Google Cloud Platform

How to Set Up a Google Cloud Server

Whether you’re a blogger, business owner, or just a tech-obsessed geek who wants to play with a virtual machine hosted on Google’s infrastructure, this tutorial will explain how to set up a Google Cloud Server in around 15 minutes.

What Is Google Cloud?

Launched in 2008, Google Cloud is a comprehensive cloud computing suite running on the same powerful global infrastructure Google uses for its central products, including Google Search and YouTube.

Google Cloud provides secure storage, powerful compute, and integrated data analytics products that can satisfy the needs of everyone from individual home users to larger enterprises.

Some of the most noteworthy use cases of Google Cloud include web hosting, deployment of globally available apps, fully managed cloud data warehouse, machine learning, shared gaming experiences, and automation of repetitive tasks, just to give a few examples.

With Google Cloud, anyone can easily spin up a virtual machine in seconds and use it as a worry-free alternative to a physical server. Because all resources are virtualized, it’s possible to effortlessly add more processing power or storage on demand, so you always pay only for what you use.

Best of all, all new Google Cloud users receive a $300 credit that can be  used with any Google Cloud service. To be eligible for the bonus credit, you have to be a new Google Cloud customer and set up a billing account by providing your credit card information, which is required to verify that you’re not a bot.

Setting Up a Google Cloud Server from Scratch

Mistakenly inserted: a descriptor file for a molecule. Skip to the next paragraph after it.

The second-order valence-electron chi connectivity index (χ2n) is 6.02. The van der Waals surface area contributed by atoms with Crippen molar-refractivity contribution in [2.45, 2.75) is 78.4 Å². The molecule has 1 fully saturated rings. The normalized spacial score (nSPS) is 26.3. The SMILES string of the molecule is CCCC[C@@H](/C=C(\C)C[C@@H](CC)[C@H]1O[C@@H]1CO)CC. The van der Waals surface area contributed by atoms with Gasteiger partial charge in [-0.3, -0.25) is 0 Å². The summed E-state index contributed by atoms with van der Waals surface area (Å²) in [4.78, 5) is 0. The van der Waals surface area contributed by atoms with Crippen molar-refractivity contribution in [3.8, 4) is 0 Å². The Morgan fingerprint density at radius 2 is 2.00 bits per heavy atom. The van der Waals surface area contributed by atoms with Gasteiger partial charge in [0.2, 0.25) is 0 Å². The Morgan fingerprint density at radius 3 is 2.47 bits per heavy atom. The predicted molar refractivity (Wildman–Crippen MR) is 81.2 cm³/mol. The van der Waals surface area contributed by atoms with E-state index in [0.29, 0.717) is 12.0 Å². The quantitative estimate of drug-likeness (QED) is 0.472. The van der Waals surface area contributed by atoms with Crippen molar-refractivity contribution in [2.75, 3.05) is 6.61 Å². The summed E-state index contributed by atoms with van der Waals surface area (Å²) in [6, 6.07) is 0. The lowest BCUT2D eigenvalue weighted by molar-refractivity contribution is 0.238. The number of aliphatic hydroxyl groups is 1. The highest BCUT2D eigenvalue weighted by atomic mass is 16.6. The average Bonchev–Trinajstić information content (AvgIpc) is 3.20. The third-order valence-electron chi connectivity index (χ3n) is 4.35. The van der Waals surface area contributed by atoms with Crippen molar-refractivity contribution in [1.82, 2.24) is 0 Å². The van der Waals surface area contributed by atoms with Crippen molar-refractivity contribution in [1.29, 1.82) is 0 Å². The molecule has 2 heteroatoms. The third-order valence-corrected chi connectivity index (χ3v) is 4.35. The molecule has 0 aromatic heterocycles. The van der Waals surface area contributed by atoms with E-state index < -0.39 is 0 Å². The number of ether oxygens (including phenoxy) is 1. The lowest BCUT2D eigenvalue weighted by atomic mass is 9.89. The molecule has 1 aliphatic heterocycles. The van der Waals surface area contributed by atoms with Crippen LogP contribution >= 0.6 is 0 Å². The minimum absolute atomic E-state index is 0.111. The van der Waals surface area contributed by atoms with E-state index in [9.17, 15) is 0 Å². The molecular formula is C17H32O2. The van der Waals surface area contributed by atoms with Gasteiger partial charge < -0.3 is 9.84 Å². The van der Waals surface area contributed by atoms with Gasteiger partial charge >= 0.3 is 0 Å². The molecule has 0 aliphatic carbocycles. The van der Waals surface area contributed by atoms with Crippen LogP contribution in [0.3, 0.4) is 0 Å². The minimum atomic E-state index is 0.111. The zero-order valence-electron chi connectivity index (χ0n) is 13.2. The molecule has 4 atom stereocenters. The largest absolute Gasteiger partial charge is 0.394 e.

Google has made it very easy to set a new Google Cloud server from scratch, and the whole process shouldn’t take you more than 15 minutes from start to finish.

Step 1: Sign In to Google Cloud

First, you need to sign in to Google Cloud with your Gmail account. Head over to Google Cloud’s website and click the blue “Get started for free” button located in the upper-right corner of the page.

If you haven’t provided your credit card details to Google before, you will be asked to do so now. Don’t worry: Google won’t start charging you until you spend the $300 bonus, which you can do within a year. Furthermore, you have to manually upgrade to a paid account for Google to start charging you.

You will know that you’ve received $300 in credit if you see the following pop-up window after sign-up:

Simply click “GOT IT” and proceed to the next step of our tutorial.

Step 2: Create a New Google Cloud Server

To create a new Google Cloud Server, select “Compute Engine” from the navigation menu on the left and click on “VM instances.” The purpose of Compute Engine it to allow users to create and use virtual machines on Google’s infrastructure. Wait a minute or two until Compete Engine finishes getting ready. You will be able to tell that it’s ready because the blue “Create” button will become clickable.

When that happens, click on it and configure your server’s settings.

You have several decisions to make: